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SPEECH/ 09/324

Neelie Kroes

European Commissioner for Competition

Did g overnment interventions help in the crisis?

Figures and graphics available in PDF and WORD PROCESSED

Address at International Banking Conference of British Bankers Association

London , 30 June 2009

Ladies and gentlemen,

I can answer the session question in one word: yes.

The real question is not ‘did we help’, but how we can go on helping to restore long-term viability to the system. What types of intervention do we now need? How do we get banks back to self-reliance?

European governments are potentially spending 16.5% of GDP on bail-outs. The European Single Market is undoubtedly affected by large distortions of the various markets involved, and this gives the European Commission every reason to be involved. We have every reason to be concerned about protecting taxpayers.

Let’s first look at the figures - the UK slice of nearly 4 trillion pounds of liabilities taken on by European Governments. According to the Bank of England, the UK financial sector is now propped up by £1.26 trillion of government support. These commitments could last until at least 2014.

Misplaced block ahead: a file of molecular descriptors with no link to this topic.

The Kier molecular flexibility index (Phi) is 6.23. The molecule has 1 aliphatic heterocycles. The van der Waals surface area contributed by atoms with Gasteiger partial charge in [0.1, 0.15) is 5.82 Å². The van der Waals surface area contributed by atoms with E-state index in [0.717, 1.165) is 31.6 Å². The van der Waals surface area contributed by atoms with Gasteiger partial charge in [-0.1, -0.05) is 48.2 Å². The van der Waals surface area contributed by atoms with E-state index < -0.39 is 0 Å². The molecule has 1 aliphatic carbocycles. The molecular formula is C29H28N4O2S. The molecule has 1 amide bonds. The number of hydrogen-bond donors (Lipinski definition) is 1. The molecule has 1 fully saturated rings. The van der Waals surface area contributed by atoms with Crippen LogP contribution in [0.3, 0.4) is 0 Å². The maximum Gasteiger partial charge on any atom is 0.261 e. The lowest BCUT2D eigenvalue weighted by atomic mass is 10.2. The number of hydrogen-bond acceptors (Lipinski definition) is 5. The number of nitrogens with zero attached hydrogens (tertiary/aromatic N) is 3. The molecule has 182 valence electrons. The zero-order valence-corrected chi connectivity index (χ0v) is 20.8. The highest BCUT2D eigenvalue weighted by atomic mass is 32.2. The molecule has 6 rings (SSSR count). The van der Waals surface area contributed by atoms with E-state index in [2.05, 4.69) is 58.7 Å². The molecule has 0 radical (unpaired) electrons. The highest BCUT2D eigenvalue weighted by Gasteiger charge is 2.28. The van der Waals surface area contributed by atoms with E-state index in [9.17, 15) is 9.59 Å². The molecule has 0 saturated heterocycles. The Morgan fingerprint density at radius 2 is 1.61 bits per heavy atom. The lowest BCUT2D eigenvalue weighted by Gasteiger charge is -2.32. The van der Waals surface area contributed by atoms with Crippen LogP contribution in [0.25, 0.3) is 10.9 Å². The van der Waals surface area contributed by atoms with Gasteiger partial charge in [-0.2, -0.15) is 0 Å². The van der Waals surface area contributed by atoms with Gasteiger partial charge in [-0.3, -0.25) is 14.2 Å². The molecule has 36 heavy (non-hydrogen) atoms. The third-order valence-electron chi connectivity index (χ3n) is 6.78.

The UK financial sector has accumulated losses of £250bn since the collapse of Lehman Brothers alone - far outweighing fresh capital, and including the two worst-performing banks in Europe. At the same time there is a funding gap of £800 billion pounds. That gap between loans and deposits grew four-fold since 2001… as banks such as the old HBOS pursued loan to deposit ratios of nearly 180%.

Those ratios were only possible because of wholesale funding. Now that model has failed there is no escaping that banks are anchored in the real economy. They need a strong retail deposit base and they need to lend to the creditworthy individuals and SMEs that depend utterly on bank finance.

And because banks need retail deposits, and to lend to the real economy, the European Commission needs to ensure these market are competitive. If they are not competitive many smaller banks will not have opportunities to grow, and consumers will suffer.

The massive aid received by banks such as Lloyds and RBS allows these banks to remain leaders on markets which are concentrated. For Lloyds the problems rest with their share of the retail banking market, and with RBS it is UK SME/corporate banking markets.

So the need for competitive market structures is stronger than ever; the likelihood of significant divestments by RBS and Lloyds is strong.

Let me further reflect on the RBS example for a moment.

The problems at RBS can’t be fixed overnight or by one single party.